Fourth, he said: “There’s some healthy debate going on.” But the irony is, there is no debate. Partly this is because they are steadfastly refusing to debate. And partly this is because there is nothing to debate–they admitted “pry, poke, prod and punish” wellness loses money and damages morale. The only places we disagree are how much money gets lost and how badly morale is damaged.
Fifth, he is still comparing participants to non-participants, as though he hadn’t been forced — by the existence of a “smoking gun” slide — to basically admit that participants significantly outperform non-participants even in the absence of a program.
Sixth, he pretzeled RAND’s Pepsico analysis in Health Affairs, overlooking the fact that the study concluded wellness loses money. Obviously we wouldn’t have congratulated Dr. Mattke on his huge success with that article (#2 article of the year in Health Affairs) if it had reached the conclusion Mr. Goetzel said it did.
Finally, the most notable feature was the dog-not-barking-in-the-nighttime. Not once was there any rebuttal to our observations. The Wellnes Ignorati have placed themselves in a difficult position. In order to rebut us, they would have to acknowledge our existence. But ignoring our existence — and the existence of facts generally — is the core component of the Ignorati strategy.
By the way, our source, expecting a spirited rebuttal, instead got supremely bored by the insight-free recycled and invalid material in the presentation, and dropped off before the slam-bang conclusion to the webinar. We doubt there were any other members of the Welligentsia on that webinar but if there were–and you have something to share about the closing minutes that you don’t see mentioned in here — please do.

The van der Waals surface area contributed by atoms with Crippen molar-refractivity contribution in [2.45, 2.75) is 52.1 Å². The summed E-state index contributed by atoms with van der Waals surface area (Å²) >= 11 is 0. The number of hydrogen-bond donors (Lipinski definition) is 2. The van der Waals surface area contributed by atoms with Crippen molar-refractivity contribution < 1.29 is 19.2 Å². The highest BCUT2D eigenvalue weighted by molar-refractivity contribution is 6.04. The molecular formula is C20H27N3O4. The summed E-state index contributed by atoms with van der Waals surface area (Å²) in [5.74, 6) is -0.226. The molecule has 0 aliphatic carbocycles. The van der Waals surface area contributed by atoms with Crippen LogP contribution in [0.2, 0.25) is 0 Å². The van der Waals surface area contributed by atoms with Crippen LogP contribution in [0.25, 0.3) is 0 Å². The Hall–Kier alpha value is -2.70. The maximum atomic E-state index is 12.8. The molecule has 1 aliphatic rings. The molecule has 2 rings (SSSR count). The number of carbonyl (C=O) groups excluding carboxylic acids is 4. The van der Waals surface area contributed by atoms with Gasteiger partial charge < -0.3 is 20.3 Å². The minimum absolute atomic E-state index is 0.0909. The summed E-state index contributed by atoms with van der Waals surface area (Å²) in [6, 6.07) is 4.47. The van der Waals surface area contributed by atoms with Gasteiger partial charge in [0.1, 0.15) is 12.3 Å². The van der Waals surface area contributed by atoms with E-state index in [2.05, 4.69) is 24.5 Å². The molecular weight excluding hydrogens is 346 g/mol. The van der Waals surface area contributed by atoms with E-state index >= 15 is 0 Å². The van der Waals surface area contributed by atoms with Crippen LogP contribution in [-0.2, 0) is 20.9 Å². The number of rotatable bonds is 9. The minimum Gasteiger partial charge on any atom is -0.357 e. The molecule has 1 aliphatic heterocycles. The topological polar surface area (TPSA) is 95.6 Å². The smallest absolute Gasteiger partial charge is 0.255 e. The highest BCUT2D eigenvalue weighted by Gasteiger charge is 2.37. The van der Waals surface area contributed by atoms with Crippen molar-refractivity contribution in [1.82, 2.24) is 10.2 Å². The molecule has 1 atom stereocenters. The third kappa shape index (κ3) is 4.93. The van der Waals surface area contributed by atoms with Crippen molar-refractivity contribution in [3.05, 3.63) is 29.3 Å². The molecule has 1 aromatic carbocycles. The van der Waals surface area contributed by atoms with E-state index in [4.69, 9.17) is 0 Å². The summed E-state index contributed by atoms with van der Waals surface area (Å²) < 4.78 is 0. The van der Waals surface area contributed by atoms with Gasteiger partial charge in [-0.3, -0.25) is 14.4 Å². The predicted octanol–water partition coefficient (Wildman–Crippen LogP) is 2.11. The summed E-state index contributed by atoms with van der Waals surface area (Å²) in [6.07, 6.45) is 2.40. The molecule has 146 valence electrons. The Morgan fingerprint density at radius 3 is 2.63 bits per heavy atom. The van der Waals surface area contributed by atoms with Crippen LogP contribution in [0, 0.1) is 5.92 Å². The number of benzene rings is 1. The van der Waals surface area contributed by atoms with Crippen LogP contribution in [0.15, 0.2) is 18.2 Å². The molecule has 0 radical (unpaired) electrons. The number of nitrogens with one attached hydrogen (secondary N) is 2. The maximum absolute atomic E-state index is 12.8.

We blogged recently that HERO was going to rebut our observations that essentially none of their report makes any sense.
The good news about HERO is that they never step out of character. After we urged people to sign up, a few readers pointed out this webinar is a:
But HERO’s invitation also states:
Unless they don’t know how many members they have, how can their webinar run out of space? Come to think of it, how does anything on the web actually run out of space?
Perhaps HERO took a leaf out of John Goodman’s playbook in Raising Arizona. (You gotta click through on this, even if it means taking you off our site.)
This is the fifth in a series on the HERO report on wellness outcomes measurement. The previous installments can be found here
The Health Enhancement Research Organization (HERO) has invited us to debate the merits of “pry, poke, prod, and punish” wellness programs, on April 22. The invitation is reproduced below and available in full here.
They didn’t ask us to debate. (They didn’t even invite us to attend.) By contrast, we have offered to debate many times. We’ve even offered literally a million-dollar reward for them to debate their outcomes metrics with us.
Here’s what really happened. We received emails from many people giving us the heads-up that HERO is holding a webinar during which they will spin their information published in their report where they say wellness loses money and is bad for morale into the opposite conclusion. If this seems confusing, it is.